Pictured L-R: Fred Baerenz, Mat Dellorso, Alice Connaughton, Rebecca Richardson, and Rep. Don McEachin (D-4-VA)
The Institute for Portfolio alternatives met in Washington DC on April 17th and 18th. Two of the organization’s primary goals from 2017, of preserving the IRC 1031 Exchange Provision for real estate transactions, and passing the Business Development Company Modernization Act had been accomplished earlier in the year. Quite a bit of work was expended to preserve tax benefits for our clients who wish to transact investment real estate with tax deferral. The same provision is very helpful for investors in Real Estate Investment Trusts. Although other beneficiaries of the 1031 exchange rules such as aircraft and car companies and cattle dealers elected to take the benefit of immediate depreciation in lieu of tax deferral for capital gains and depreciation, most real estate investors believe that the continued use of the 1031 exchange will be more beneficial to their bottom line. The BDCA modernization act will bring more efficiency, and hopefully, more profitability, to investments that are important to our clients.
Two of the issues that have not yet been addressed are both SEC action items, but we expect Congress to weigh in on both of them. The first issue is the SEC Standard of Care for Financial Advisors. Although the Department of Labor had instituted a policy that would have governed only retirement accounts, I support the IPA position that a uniform standard is needed for all investment accounts. This is especially important now that the DOL Rule appears to have been overturned by the 5th Circuit. The issue is important for investors for two reasons: 1. Are Advisors/Brokers generally recommending merely “suitable” investments, or do they meet the higher “fiduciary standard” of being the best investment for that particular objective? 2. Are Consumers being charged a reasonable “fee” for advice and investment recommendations, as opposed to a “commission”, which might be recommended by some less ethical brokers, purely for their own enrichment?
Although the second issue is not always clear cut (sometimes a commission is better for the consumer than a fee…let me know if you would like to see my comments and analysis that were cited by the SEC in the promulgation of FINRA Rule 15-02), AOG Wealth Management supports the fiduciary (higher) standard for investment recommendations. The goal of the SEC and all reputable investment professionals is to get a clear definition within the professional community that can be clearly understood by investors and allow consumers to have a clearer better choice of what standard their advisor/broker operates under, and how they are compensated.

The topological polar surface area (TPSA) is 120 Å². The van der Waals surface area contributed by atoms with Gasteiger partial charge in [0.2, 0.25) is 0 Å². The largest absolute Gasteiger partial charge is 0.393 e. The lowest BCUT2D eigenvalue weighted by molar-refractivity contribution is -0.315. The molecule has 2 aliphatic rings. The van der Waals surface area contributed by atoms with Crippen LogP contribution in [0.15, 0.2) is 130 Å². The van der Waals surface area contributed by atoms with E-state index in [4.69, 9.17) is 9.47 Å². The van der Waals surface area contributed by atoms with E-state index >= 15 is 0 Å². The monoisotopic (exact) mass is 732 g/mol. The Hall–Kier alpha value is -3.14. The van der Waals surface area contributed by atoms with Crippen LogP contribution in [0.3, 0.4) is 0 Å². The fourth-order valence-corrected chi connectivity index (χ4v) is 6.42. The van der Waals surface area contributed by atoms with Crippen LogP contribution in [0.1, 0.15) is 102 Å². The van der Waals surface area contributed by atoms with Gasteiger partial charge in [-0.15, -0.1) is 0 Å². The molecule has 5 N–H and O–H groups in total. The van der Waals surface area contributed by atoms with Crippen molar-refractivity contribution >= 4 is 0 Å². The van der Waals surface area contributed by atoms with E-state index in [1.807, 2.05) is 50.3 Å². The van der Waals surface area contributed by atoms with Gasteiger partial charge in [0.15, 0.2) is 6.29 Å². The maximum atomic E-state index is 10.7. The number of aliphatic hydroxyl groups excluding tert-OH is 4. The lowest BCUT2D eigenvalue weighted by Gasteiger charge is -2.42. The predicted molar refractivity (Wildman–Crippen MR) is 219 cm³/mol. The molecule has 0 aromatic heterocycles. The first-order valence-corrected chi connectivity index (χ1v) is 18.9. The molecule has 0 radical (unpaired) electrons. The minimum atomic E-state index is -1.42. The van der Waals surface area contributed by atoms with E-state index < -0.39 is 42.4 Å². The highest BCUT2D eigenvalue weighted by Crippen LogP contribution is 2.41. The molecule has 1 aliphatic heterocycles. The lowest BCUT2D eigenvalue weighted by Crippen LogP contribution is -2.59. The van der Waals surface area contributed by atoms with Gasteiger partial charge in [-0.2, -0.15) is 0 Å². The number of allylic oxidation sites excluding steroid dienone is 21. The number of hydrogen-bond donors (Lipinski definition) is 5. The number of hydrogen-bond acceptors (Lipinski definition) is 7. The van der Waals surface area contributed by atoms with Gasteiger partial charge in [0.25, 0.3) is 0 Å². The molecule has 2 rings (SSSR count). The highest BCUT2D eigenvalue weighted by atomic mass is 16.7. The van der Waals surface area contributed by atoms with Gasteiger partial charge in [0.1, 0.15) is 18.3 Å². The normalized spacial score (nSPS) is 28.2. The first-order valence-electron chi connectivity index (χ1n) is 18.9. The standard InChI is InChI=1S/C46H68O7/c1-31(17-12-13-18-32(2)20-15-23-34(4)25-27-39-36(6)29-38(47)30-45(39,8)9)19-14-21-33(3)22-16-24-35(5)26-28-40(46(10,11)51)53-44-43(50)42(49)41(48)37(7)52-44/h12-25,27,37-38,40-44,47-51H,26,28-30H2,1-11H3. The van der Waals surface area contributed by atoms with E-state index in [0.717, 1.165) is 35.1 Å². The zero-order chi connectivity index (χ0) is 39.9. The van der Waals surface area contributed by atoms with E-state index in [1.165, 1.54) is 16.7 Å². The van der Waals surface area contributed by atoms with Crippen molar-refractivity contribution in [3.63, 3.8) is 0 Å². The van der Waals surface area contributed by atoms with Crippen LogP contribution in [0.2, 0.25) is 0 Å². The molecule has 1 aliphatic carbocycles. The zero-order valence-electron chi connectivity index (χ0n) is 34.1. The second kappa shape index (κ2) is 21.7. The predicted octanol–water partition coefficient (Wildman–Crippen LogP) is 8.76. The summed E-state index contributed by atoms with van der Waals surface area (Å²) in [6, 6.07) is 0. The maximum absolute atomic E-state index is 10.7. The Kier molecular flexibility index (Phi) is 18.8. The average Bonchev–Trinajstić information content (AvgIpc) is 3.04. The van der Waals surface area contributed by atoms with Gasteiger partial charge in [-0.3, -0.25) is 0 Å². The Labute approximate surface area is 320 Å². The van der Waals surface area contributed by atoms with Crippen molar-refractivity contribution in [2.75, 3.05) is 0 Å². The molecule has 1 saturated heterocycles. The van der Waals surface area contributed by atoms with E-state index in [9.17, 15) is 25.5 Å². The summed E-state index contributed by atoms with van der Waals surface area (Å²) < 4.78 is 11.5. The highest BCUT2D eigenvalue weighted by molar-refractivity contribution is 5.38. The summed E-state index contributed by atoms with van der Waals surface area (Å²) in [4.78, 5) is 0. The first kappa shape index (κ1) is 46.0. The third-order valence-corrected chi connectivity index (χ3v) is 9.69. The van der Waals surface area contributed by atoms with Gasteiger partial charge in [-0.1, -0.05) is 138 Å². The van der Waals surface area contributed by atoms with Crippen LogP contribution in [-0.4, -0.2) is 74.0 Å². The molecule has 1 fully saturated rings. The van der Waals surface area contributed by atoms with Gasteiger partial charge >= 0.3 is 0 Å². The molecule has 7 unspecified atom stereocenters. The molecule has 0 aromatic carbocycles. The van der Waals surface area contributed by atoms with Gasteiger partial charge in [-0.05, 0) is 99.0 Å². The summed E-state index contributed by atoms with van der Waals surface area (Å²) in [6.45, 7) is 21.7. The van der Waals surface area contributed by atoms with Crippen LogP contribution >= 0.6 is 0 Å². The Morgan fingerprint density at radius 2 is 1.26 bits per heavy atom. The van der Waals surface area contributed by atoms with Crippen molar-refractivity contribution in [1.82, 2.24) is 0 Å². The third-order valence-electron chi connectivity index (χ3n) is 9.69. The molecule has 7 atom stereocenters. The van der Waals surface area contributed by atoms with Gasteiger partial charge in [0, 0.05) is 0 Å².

The second issue has to do with updating the definition of an “Accredited Investor”. Many of you utilize investments that require investors to have an investible net worth of at least $1 Million, or to meet certain income requirements. These investments are primarily higher risk/higher return options in the Private Equity and Real Estate asset classes. The SEC is seeking public comment now, and the IPA supports indexing the $1 Million minimum to CPI in the future. The IPA also supports creating other pathways for individuals who have advanced education in Finance, or Professional Designations such as JD, CPA or CFP to utilize these investments. Currently, many professionals are excluded from utilizing these investment options just because they have not yet achieved sufficient income or net worth, despite their professional training and clear ability to understand the potential risks and benefits of these investment options.
As an active member of the Policy Committee, I enjoy working with industry professionals to shape our industry influence and insight with both Congress, the Administration and Regulatory Leaders, to benefit investors generally and our clients in particular. IPA Members engaged in several hundred meetings with members of Congress and their staffs. My group met with Legislative Directors and Staff from the offices of Senators Warner and Kaine, as well as Congressmen Connolly and McEachin. A second group met with the other Virginia Congressmen. Pictured with Congressman McEachin are myself, Mat Dellofso and Rebecca Richardson, who are executives with WealthForge, which is a Richmond based firm that assists financial advisors with back office support, and Alice Connaughton, a shareholder with Greenberg Traurig, a major law firm that advises on several real estate and private equity investments that we utilize. Although time away from the office is precious, I think it is important to represent your interests, and to learn from all the other parties to the investment process.
The article and opinions in this publication are for general information only and are not intended to provide specific advice or recommendations for any individual. We suggest that you consult your accountant, tax, or legal advisor with regard to your individual situation.